NHS data analysed by the BPS has revealed that the number of children and adolescents in contact with mental health services has risen by 55% over the last two years, with 357,802 (2021) compared to 230,739 seeking help at the end of November 2019.

The analysis also found the under-19s make up around one quarter (24%) of the total number of people in contact with mental health services, up from 17% at the end of 2019.

The BPS say that the soaring numbers emphasise the urgent need for Government investment in services and the psychological workforce, particularly in early intervention services. Currently, extreme staff shortages and years of funding cuts have taken a toll on the provision of children and young people's mental health services. This leaves many who need help waiting for months to receive the support they need, whereas early intervention could dramatically improve outcomes.

‘More funding and focus should be on preventative work’

Dr Helen Griffiths, chair of the BPS’ Division of Clinical Psychology’s Faculty for Children, Young People, and their Families, spoke about the findings of the BPS analysis:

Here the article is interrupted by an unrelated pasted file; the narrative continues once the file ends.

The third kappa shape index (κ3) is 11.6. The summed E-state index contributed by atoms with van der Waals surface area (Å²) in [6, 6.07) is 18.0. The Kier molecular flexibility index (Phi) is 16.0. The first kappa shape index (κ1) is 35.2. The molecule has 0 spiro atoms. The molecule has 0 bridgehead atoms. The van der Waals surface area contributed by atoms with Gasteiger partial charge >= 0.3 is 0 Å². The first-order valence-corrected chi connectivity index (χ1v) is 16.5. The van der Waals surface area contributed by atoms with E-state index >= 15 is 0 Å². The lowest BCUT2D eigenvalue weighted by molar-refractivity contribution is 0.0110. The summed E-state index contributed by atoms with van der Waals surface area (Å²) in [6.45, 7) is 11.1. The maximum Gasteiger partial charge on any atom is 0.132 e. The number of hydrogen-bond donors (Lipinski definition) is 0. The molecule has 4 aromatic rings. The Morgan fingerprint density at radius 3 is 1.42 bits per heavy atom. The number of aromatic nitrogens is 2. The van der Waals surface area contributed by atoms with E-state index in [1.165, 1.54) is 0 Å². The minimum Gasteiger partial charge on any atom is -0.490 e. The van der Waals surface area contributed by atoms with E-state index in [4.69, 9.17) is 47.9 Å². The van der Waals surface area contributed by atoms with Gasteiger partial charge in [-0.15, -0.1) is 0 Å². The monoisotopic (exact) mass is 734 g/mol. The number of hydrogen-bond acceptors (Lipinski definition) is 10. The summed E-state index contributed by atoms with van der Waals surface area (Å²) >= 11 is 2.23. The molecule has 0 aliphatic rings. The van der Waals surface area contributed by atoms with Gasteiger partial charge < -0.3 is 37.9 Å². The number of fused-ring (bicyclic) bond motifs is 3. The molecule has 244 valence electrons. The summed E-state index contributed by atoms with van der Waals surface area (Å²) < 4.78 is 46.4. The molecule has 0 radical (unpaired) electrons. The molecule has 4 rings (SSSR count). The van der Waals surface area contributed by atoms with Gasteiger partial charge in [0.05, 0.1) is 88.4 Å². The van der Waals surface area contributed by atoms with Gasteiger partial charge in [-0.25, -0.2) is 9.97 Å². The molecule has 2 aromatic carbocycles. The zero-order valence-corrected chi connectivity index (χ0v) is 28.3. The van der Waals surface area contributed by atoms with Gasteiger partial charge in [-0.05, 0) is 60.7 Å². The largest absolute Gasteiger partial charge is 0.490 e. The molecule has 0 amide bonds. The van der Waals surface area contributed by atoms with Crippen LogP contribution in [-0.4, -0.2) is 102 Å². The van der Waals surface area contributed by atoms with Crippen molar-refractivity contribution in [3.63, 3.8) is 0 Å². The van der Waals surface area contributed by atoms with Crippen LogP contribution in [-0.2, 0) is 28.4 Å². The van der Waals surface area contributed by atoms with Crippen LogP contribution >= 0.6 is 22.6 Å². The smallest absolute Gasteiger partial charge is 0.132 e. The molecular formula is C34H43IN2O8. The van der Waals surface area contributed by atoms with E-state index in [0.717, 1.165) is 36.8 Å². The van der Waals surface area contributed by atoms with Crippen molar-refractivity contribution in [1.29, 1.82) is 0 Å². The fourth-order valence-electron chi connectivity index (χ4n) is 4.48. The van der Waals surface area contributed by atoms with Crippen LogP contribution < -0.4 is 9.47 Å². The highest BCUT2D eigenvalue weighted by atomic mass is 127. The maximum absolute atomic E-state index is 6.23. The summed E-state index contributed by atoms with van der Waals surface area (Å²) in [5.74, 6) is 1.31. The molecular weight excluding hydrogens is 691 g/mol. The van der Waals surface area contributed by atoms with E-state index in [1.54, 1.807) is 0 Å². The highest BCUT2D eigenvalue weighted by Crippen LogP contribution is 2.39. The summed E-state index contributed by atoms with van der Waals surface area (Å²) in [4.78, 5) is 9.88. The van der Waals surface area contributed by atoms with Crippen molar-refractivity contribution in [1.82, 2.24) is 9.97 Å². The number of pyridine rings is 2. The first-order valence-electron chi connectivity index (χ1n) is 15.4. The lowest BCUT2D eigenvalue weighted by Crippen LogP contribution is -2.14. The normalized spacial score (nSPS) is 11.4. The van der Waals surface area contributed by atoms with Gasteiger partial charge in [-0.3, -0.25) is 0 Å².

"We know that our children and young people's mental health [have] been hit hard during the pandemic, with educational pressures and reduced social opportunities, both of which play a significant part in development and wellbeing. More children and young people than ever before are attempting to access mental health services, and despite investment, many are unable to get the help they so desperately need.”

“We know that early intervention is critical to improving outcomes for children and young people and their families, and we need to keep building on initiatives such as early intervention hubs and mental health support teams, in addition to investing in specialist services.”

“Additional funding announcements dedicated to children’s and young people’s services made by NHS England this year have been welcome, in addition to commitments to expanding the workforce and addressing parity of esteem between mental and physical health. But, given that the onset of almost three-quarters of mental health difficulties occurs before age 25, more funding and focus needs to be directed into preventative and early intervention work.”